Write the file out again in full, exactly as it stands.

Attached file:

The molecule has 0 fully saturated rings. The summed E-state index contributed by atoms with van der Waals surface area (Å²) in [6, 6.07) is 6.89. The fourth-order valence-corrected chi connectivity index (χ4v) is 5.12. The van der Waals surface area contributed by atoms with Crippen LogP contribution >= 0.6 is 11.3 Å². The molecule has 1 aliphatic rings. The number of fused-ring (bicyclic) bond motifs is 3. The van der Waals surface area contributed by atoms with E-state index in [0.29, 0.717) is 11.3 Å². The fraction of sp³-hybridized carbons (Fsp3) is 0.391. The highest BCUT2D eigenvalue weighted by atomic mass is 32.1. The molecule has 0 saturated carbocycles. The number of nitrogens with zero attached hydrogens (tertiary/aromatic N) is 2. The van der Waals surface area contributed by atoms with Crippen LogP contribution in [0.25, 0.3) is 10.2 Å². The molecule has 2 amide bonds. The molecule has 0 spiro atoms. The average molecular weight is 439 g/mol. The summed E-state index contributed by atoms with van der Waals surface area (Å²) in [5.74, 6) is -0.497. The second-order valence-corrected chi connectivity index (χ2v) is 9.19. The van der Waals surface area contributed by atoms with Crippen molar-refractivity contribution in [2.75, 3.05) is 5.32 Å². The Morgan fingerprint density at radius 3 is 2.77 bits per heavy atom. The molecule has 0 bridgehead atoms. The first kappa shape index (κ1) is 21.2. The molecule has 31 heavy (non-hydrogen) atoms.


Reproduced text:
The molecule has 0 fully saturated rings. The summed E-state index contributed by atoms with van der Waals surface area (Å²) in [6, 6.07) is 6.89. The fourth-order valence-corrected chi connectivity index (χ4v) is 5.12. The van der Waals surface area contributed by atoms with Crippen LogP contribution >= 0.6 is 11.3 Å². The molecule has 1 aliphatic rings. The number of fused-ring (bicyclic) bond motifs is 3. The van der Waals surface area contributed by atoms with E-state index in [0.29, 0.717) is 11.3 Å². The fraction of sp³-hybridized carbons (Fsp3) is 0.391. The highest BCUT2D eigenvalue weighted by atomic mass is 32.1. The molecule has 0 saturated carbocycles. The number of nitrogens with zero attached hydrogens (tertiary/aromatic N) is 2. The van der Waals surface area contributed by atoms with Crippen LogP contribution in [0.25, 0.3) is 10.2 Å². The molecule has 2 amide bonds. The molecule has 0 spiro atoms. The average molecular weight is 439 g/mol. The summed E-state index contributed by atoms with van der Waals surface area (Å²) in [5.74, 6) is -0.497. The second-order valence-corrected chi connectivity index (χ2v) is 9.19. The van der Waals surface area contributed by atoms with Crippen molar-refractivity contribution in [2.75, 3.05) is 5.32 Å². The Morgan fingerprint density at radius 3 is 2.77 bits per heavy atom. The molecule has 0 bridgehead atoms. The first kappa shape index (κ1) is 21.2. The molecule has 31 heavy (non-hydrogen) atoms.